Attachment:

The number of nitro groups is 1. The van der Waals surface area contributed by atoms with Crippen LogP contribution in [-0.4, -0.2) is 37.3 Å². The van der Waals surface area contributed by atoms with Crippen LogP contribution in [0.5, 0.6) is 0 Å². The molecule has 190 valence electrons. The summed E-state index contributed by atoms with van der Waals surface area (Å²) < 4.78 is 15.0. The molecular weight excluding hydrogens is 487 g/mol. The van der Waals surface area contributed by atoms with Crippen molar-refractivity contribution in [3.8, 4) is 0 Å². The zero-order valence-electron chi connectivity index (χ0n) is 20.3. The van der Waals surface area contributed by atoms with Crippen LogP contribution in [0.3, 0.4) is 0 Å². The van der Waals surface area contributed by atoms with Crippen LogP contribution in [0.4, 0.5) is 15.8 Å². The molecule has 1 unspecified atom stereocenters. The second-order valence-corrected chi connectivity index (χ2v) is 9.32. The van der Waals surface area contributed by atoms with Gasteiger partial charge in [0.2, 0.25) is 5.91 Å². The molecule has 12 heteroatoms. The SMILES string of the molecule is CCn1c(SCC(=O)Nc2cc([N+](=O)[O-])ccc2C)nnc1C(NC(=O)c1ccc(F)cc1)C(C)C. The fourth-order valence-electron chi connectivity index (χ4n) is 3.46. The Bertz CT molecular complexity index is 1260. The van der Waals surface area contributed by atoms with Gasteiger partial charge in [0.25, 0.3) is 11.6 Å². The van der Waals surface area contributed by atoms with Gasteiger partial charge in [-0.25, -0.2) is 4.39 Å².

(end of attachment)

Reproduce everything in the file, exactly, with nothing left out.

The number of nitro groups is 1. The van der Waals surface area contributed by atoms with Crippen LogP contribution in [-0.4, -0.2) is 37.3 Å². The van der Waals surface area contributed by atoms with Crippen LogP contribution in [0.5, 0.6) is 0 Å². The molecule has 190 valence electrons. The summed E-state index contributed by atoms with van der Waals surface area (Å²) < 4.78 is 15.0. The molecular weight excluding hydrogens is 487 g/mol. The van der Waals surface area contributed by atoms with Crippen molar-refractivity contribution in [3.8, 4) is 0 Å². The zero-order valence-electron chi connectivity index (χ0n) is 20.3. The van der Waals surface area contributed by atoms with Crippen LogP contribution in [0.3, 0.4) is 0 Å². The van der Waals surface area contributed by atoms with Crippen LogP contribution in [0.4, 0.5) is 15.8 Å². The molecule has 1 unspecified atom stereocenters. The second-order valence-corrected chi connectivity index (χ2v) is 9.32. The van der Waals surface area contributed by atoms with Gasteiger partial charge in [0.2, 0.25) is 5.91 Å². The molecule has 12 heteroatoms. The SMILES string of the molecule is CCn1c(SCC(=O)Nc2cc([N+](=O)[O-])ccc2C)nnc1C(NC(=O)c1ccc(F)cc1)C(C)C. The fourth-order valence-electron chi connectivity index (χ4n) is 3.46. The Bertz CT molecular complexity index is 1260. The van der Waals surface area contributed by atoms with Gasteiger partial charge in [0.25, 0.3) is 11.6 Å². The van der Waals surface area contributed by atoms with Gasteiger partial charge in [-0.25, -0.2) is 4.39 Å².